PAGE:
For brunch with less shiny steel furniture and a more quirky, hip-meets-gothic feel, take a long stroll over one of the giant bridges across the water, south to the Mount Pleasant area where it is worth the trek to eat at a place called Slickety Jim's Chat 'n' Chew. There is a great view back to the city and the mountains and tons of vintage shops to browse in afterwards. Slickety Jim's has dishes called things like Je Suis Un Petit Canard and To Mock a Killing Bird.

God, I could live here. Except, wait, it's so far from everywhere and has been known to rain for two weeks straight. On this day the rain eliminated the sightseeing and wildlife boat tour of the local coastline, which sounded fun if bracing. It was even too wet to go to the gigantic and beautiful Stanley Park. But that did leave time for more coffee and then a downtown spa visit.

The delightfully laid-back Skoah Spa is popular with gay men and lesbians and has a very youthful attitude. One of their signature facials is called facialicious, which is cute, and halfway through, while you wait for your face pack to suck out your blackheads and 10 years of lines, they give you a little massage.

Then it was a pilgrimage up to the lesbian-rich neighbourhood of Commercial
Drive
which, of course, is less rich and more down-home, with a colourful ethnic mix and great shops called things like My Sister's Closet(Thrift fashion and activism) and Womyn's Ware. You hope the rain will stop by nightfall, however, so you can pub and club your way down Davie Street by starting with a spot of culture at the world famous Little Sister's Book and Art Emporium, then hitting the queer sports bar Sugar Daddy's. Then work your way down the plethora of gay spots, ending up in the newly-reopened Celebrities Night Club, which has a fun mix of gay men, lesbians, fag hags and some straight folk moving to please-all dance music. Need male strippers? It's Oasis for you.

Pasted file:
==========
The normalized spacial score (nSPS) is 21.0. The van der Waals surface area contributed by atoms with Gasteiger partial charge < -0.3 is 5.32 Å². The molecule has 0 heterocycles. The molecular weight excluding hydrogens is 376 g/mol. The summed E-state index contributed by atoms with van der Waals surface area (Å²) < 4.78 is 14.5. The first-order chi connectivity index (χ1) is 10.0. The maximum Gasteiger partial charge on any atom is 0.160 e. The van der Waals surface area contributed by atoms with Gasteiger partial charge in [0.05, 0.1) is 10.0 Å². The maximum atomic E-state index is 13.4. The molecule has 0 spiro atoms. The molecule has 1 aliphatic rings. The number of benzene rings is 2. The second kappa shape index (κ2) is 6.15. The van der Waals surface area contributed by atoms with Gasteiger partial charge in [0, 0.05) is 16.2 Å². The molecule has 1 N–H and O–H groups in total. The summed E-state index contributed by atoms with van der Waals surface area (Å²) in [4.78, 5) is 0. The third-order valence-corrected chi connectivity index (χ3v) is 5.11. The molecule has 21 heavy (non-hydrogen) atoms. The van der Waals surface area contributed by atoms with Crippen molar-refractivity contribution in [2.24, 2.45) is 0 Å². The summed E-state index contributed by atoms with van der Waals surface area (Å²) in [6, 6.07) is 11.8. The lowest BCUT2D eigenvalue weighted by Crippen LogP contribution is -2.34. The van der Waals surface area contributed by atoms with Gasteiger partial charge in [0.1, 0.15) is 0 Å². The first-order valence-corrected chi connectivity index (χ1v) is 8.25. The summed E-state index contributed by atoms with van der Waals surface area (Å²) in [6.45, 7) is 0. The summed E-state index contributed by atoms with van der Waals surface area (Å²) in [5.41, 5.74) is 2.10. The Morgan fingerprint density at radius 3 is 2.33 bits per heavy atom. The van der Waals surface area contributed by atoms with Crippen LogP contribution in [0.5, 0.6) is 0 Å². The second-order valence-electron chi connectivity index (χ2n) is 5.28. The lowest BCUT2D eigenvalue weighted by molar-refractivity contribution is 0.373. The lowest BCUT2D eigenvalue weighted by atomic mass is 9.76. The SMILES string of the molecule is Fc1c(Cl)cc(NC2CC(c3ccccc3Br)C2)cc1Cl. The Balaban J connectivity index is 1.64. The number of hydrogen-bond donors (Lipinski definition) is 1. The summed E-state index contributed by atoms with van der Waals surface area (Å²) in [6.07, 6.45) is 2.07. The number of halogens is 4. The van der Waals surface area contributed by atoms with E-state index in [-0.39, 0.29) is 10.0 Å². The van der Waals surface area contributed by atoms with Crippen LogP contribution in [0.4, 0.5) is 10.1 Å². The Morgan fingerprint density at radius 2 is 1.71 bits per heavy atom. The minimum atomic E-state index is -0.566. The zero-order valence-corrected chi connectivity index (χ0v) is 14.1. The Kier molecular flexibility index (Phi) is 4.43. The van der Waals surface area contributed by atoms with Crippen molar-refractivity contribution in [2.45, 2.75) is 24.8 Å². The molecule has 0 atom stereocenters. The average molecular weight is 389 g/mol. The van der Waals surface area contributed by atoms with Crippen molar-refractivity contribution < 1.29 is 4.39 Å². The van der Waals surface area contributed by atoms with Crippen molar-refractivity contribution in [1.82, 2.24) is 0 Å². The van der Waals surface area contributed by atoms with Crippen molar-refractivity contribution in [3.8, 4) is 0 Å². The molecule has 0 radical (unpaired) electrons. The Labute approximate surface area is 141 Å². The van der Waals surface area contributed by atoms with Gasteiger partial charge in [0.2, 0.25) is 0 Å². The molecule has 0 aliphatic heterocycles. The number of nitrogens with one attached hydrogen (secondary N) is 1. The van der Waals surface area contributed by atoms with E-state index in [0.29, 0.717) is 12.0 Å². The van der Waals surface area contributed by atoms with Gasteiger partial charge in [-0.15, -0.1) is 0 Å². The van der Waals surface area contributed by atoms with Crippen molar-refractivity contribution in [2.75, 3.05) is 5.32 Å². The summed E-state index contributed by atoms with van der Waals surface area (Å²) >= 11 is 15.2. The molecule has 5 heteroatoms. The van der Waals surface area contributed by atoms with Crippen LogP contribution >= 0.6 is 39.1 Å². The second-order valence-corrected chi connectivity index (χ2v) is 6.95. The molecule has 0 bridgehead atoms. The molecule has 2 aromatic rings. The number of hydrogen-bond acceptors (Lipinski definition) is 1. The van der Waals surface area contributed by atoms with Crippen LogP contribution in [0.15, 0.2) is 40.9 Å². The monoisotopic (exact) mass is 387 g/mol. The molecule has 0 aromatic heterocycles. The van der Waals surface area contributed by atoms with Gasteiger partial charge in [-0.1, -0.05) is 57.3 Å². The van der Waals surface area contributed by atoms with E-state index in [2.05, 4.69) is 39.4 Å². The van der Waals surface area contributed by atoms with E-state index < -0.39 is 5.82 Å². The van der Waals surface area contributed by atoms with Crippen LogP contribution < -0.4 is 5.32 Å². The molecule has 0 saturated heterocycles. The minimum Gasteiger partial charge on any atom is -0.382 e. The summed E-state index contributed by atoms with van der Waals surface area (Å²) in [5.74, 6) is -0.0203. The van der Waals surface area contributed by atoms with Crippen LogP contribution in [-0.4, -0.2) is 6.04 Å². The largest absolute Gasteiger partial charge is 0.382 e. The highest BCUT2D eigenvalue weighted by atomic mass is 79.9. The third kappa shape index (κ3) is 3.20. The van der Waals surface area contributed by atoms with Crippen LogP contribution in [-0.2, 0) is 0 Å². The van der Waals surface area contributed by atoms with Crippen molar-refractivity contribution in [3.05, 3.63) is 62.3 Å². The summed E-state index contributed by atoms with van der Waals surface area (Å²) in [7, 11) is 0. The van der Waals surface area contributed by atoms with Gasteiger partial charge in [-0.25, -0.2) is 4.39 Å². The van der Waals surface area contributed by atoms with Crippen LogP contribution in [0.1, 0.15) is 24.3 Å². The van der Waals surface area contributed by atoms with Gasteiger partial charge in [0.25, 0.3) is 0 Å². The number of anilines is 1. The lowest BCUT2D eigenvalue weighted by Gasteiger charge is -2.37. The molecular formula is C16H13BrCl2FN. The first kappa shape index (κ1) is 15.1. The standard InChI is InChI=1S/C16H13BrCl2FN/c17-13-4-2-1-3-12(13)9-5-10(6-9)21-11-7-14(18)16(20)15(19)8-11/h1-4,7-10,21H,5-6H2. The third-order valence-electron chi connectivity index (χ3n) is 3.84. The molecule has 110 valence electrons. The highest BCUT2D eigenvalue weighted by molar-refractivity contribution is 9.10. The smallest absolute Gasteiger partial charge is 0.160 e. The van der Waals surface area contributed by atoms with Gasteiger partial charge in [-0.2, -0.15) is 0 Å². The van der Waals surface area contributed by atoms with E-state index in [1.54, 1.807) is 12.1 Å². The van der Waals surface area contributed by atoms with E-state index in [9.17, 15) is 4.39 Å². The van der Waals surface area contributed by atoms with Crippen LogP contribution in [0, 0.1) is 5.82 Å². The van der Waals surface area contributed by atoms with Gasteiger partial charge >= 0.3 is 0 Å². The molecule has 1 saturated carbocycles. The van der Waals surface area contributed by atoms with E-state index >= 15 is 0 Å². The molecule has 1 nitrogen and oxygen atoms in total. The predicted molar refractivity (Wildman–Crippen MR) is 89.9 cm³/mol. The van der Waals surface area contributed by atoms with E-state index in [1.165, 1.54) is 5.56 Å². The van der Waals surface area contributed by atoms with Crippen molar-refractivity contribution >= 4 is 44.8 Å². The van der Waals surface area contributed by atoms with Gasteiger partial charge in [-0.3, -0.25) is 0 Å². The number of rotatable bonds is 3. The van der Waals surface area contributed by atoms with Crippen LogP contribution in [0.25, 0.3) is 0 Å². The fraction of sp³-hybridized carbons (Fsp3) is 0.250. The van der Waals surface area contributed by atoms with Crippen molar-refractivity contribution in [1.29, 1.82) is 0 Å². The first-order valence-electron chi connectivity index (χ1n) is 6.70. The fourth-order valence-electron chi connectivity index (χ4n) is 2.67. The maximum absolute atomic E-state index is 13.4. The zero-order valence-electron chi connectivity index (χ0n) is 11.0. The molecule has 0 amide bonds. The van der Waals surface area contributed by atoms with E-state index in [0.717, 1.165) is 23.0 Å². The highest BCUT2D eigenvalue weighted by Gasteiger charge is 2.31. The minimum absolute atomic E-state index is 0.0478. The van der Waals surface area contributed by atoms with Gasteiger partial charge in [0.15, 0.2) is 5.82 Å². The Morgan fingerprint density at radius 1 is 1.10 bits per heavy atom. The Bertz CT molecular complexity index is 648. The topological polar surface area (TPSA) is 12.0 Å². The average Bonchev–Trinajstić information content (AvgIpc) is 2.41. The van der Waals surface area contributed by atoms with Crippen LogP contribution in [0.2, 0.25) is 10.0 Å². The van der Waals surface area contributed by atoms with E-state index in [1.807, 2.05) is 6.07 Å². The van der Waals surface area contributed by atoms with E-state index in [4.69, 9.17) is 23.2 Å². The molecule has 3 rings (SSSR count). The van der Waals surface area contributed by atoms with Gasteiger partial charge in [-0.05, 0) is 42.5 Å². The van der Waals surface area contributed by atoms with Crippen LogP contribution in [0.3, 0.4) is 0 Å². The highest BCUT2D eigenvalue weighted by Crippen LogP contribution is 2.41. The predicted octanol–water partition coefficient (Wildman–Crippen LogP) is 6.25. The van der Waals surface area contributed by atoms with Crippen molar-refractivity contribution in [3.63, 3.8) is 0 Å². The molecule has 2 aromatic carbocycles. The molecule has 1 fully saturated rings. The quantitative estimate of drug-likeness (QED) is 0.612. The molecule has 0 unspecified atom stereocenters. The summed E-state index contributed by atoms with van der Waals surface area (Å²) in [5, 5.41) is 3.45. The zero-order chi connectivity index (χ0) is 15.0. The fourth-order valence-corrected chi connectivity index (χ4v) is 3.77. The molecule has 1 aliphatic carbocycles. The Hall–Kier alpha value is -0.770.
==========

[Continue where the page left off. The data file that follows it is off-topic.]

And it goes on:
And did I mention I could live here? Well, actually, I think an annual pilgrimage for Gay Ski Week and a Vancouver jaunt will probably do the trick just fine.


Getting There:
British Airways and Air Canada both fly to Vancouver from Heathrow and Gatwick. British Airways, Tel: 0870 850 9850, www.ba.com. Air Canada, Tel: 0871 220 1111, www.aircanda.com
A bus link from the airport and downtown Vancouver to Whistler is available from www.perimeterbus.com or Tel: 00 1 604 266 5386.

Accommodation:
Opus Hotel: 322 Davie Street, Vancouver. Tel: 00 1 604-642-6787. www.opushotel.com
Adara Hotel: 4122 Village Green, Whistler. Tel: 00 1 604-905-4009. www.adarahotel.com

Play On:
Whistler's 15th annual Gay Ski Week, WinterPRIDE takes place from February 4th-11th 2007 with parties on and off slopes. Tel: 00 1 604 288 7210 or Tourism Whistler free-phone from UK, 0808 180 0606.
For packages featuring transfer, accommodation, lift-pass and WinterPRIDE tickets, heli-skiing, snowmobiling and other snow sports log on to www.gaywhistler.com and www.whistler.com.
WinterPRIDE tickets, including a seven-day VIP Pass for all parties, balls and daily guided ski cost £177. Whistler/Blackcomb lift pass costs from £98 (four-day) while boots/board/ski rental costs from £17.50 per day.
For package deals (including flights) try Crystal. Crystal has a seven-night package to Whistler from £621 pp. www.crystalholidays.co.uk.
For more information on Vancouver log on to www.gayvan.com

Joanna Walters